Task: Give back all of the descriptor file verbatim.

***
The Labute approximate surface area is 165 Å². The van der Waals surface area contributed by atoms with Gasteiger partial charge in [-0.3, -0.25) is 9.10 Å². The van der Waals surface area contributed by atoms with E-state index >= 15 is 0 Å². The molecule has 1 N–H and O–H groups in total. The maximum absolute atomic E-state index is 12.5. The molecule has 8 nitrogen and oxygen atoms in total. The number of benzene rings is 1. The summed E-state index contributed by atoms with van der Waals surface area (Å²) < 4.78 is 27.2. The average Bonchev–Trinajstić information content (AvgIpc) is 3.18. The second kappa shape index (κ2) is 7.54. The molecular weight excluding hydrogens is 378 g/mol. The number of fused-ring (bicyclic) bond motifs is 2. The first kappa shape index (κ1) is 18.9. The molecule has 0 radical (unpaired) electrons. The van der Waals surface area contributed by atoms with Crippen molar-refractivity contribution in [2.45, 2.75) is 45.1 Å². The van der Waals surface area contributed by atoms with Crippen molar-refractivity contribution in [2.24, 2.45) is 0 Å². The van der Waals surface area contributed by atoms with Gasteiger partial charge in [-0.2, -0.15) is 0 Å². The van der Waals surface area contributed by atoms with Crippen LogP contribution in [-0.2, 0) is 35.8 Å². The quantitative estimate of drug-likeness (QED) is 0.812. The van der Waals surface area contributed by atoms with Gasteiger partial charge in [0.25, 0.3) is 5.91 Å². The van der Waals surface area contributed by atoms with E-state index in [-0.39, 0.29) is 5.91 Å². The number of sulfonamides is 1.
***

The Labute approximate surface area is 165 Å². The van der Waals surface area contributed by atoms with Gasteiger partial charge in [-0.3, -0.25) is 9.10 Å². The van der Waals surface area contributed by atoms with E-state index >= 15 is 0 Å². The molecule has 1 N–H and O–H groups in total. The maximum absolute atomic E-state index is 12.5. The molecule has 8 nitrogen and oxygen atoms in total. The number of benzene rings is 1. The summed E-state index contributed by atoms with van der Waals surface area (Å²) < 4.78 is 27.2. The average Bonchev–Trinajstić information content (AvgIpc) is 3.18. The second kappa shape index (κ2) is 7.54. The molecular weight excluding hydrogens is 378 g/mol. The number of fused-ring (bicyclic) bond motifs is 2. The first kappa shape index (κ1) is 18.9. The molecule has 0 radical (unpaired) electrons. The van der Waals surface area contributed by atoms with Crippen molar-refractivity contribution in [2.45, 2.75) is 45.1 Å². The van der Waals surface area contributed by atoms with Crippen molar-refractivity contribution in [2.24, 2.45) is 0 Å². The van der Waals surface area contributed by atoms with Gasteiger partial charge in [-0.2, -0.15) is 0 Å². The van der Waals surface area contributed by atoms with Crippen LogP contribution in [-0.2, 0) is 35.8 Å². The quantitative estimate of drug-likeness (QED) is 0.812. The van der Waals surface area contributed by atoms with Gasteiger partial charge in [0.25, 0.3) is 5.91 Å². The van der Waals surface area contributed by atoms with E-state index in [-0.39, 0.29) is 5.91 Å². The number of sulfonamides is 1.